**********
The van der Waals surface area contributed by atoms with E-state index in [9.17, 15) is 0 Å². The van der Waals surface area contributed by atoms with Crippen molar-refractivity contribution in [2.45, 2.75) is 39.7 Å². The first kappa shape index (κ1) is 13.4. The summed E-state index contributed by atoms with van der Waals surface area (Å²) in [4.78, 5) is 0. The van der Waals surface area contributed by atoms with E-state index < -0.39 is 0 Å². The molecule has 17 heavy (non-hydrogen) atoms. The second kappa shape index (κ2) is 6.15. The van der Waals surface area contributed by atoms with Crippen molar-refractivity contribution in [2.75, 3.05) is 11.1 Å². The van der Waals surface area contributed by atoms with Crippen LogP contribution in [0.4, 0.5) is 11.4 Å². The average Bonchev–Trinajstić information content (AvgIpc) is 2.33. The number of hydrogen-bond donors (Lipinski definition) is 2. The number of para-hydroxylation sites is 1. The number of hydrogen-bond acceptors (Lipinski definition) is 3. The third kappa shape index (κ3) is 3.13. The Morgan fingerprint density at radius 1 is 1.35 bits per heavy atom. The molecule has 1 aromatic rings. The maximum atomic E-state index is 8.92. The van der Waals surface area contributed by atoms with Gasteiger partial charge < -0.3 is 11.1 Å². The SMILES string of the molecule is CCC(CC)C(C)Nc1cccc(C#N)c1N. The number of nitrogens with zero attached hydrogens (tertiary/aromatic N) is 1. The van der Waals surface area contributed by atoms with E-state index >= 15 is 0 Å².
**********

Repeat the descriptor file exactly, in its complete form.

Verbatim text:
The van der Waals surface area contributed by atoms with E-state index in [9.17, 15) is 0 Å². The van der Waals surface area contributed by atoms with Crippen molar-refractivity contribution in [2.45, 2.75) is 39.7 Å². The first kappa shape index (κ1) is 13.4. The summed E-state index contributed by atoms with van der Waals surface area (Å²) in [4.78, 5) is 0. The van der Waals surface area contributed by atoms with E-state index < -0.39 is 0 Å². The molecule has 17 heavy (non-hydrogen) atoms. The second kappa shape index (κ2) is 6.15. The van der Waals surface area contributed by atoms with Crippen molar-refractivity contribution in [2.75, 3.05) is 11.1 Å². The van der Waals surface area contributed by atoms with Crippen LogP contribution in [0.4, 0.5) is 11.4 Å². The average Bonchev–Trinajstić information content (AvgIpc) is 2.33. The number of hydrogen-bond donors (Lipinski definition) is 2. The number of para-hydroxylation sites is 1. The number of hydrogen-bond acceptors (Lipinski definition) is 3. The third kappa shape index (κ3) is 3.13. The Morgan fingerprint density at radius 1 is 1.35 bits per heavy atom. The molecule has 1 aromatic rings. The maximum atomic E-state index is 8.92. The van der Waals surface area contributed by atoms with Gasteiger partial charge < -0.3 is 11.1 Å². The SMILES string of the molecule is CCC(CC)C(C)Nc1cccc(C#N)c1N. The number of nitrogens with zero attached hydrogens (tertiary/aromatic N) is 1. The van der Waals surface area contributed by atoms with E-state index >= 15 is 0 Å².